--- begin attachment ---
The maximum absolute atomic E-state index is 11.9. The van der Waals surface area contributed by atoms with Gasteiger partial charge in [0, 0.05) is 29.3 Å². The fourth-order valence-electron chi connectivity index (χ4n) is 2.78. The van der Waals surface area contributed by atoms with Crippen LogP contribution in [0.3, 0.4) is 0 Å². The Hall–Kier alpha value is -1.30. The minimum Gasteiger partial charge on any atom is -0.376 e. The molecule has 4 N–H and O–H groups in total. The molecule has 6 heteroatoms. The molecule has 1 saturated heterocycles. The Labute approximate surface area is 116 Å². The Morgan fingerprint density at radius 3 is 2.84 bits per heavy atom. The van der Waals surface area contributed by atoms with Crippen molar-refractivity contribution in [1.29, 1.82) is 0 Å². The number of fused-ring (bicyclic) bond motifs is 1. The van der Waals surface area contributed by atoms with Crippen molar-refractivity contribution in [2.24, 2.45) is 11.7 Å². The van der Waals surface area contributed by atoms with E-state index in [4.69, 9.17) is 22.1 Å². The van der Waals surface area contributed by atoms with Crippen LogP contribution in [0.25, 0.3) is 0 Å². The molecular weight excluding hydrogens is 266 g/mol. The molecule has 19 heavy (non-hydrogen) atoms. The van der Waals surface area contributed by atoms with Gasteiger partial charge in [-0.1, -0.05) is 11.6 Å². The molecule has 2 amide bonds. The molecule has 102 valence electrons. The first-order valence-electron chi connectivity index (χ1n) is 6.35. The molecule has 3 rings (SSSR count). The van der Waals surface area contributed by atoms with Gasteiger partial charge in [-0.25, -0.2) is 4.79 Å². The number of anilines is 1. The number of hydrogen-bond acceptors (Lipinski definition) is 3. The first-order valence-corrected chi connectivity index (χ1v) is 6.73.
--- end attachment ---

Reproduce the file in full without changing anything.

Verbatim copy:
The maximum absolute atomic E-state index is 11.9. The van der Waals surface area contributed by atoms with Gasteiger partial charge in [0, 0.05) is 29.3 Å². The fourth-order valence-electron chi connectivity index (χ4n) is 2.78. The van der Waals surface area contributed by atoms with Crippen LogP contribution in [0.3, 0.4) is 0 Å². The Hall–Kier alpha value is -1.30. The minimum Gasteiger partial charge on any atom is -0.376 e. The molecule has 4 N–H and O–H groups in total. The molecule has 6 heteroatoms. The molecule has 1 saturated heterocycles. The Labute approximate surface area is 116 Å². The Morgan fingerprint density at radius 3 is 2.84 bits per heavy atom. The van der Waals surface area contributed by atoms with Crippen molar-refractivity contribution in [1.29, 1.82) is 0 Å². The number of fused-ring (bicyclic) bond motifs is 1. The van der Waals surface area contributed by atoms with Crippen molar-refractivity contribution in [2.24, 2.45) is 11.7 Å². The van der Waals surface area contributed by atoms with E-state index in [4.69, 9.17) is 22.1 Å². The van der Waals surface area contributed by atoms with Crippen LogP contribution in [0.25, 0.3) is 0 Å². The molecular weight excluding hydrogens is 266 g/mol. The molecule has 19 heavy (non-hydrogen) atoms. The van der Waals surface area contributed by atoms with Gasteiger partial charge in [-0.1, -0.05) is 11.6 Å². The molecule has 2 amide bonds. The molecule has 102 valence electrons. The first-order valence-electron chi connectivity index (χ1n) is 6.35. The molecule has 3 rings (SSSR count). The van der Waals surface area contributed by atoms with Gasteiger partial charge in [-0.25, -0.2) is 4.79 Å². The number of anilines is 1. The number of hydrogen-bond acceptors (Lipinski definition) is 3. The first-order valence-corrected chi connectivity index (χ1v) is 6.73.